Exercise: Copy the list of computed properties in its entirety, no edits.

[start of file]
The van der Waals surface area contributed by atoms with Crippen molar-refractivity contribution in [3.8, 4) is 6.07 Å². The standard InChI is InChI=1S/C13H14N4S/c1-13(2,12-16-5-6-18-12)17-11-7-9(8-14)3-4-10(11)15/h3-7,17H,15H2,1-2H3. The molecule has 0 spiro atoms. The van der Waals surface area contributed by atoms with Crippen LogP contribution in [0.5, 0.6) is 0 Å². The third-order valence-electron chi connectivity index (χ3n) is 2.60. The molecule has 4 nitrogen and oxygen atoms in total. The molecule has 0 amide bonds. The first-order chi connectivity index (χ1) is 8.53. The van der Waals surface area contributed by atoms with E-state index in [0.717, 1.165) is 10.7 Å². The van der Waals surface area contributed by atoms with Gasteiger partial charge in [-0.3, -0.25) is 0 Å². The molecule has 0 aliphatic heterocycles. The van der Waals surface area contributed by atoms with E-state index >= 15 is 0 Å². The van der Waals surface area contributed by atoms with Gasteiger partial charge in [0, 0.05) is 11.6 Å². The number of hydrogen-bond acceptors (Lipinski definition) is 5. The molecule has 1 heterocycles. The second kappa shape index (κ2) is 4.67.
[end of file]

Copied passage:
The van der Waals surface area contributed by atoms with Crippen molar-refractivity contribution in [3.8, 4) is 6.07 Å². The standard InChI is InChI=1S/C13H14N4S/c1-13(2,12-16-5-6-18-12)17-11-7-9(8-14)3-4-10(11)15/h3-7,17H,15H2,1-2H3. The molecule has 0 spiro atoms. The van der Waals surface area contributed by atoms with Crippen LogP contribution in [0.5, 0.6) is 0 Å². The third-order valence-electron chi connectivity index (χ3n) is 2.60. The molecule has 4 nitrogen and oxygen atoms in total. The molecule has 0 amide bonds. The first-order chi connectivity index (χ1) is 8.53. The van der Waals surface area contributed by atoms with E-state index in [0.717, 1.165) is 10.7 Å². The van der Waals surface area contributed by atoms with Gasteiger partial charge in [-0.3, -0.25) is 0 Å². The molecule has 0 aliphatic heterocycles. The van der Waals surface area contributed by atoms with E-state index >= 15 is 0 Å². The van der Waals surface area contributed by atoms with Gasteiger partial charge in [0, 0.05) is 11.6 Å². The number of hydrogen-bond acceptors (Lipinski definition) is 5. The molecule has 1 heterocycles. The second kappa shape index (κ2) is 4.67.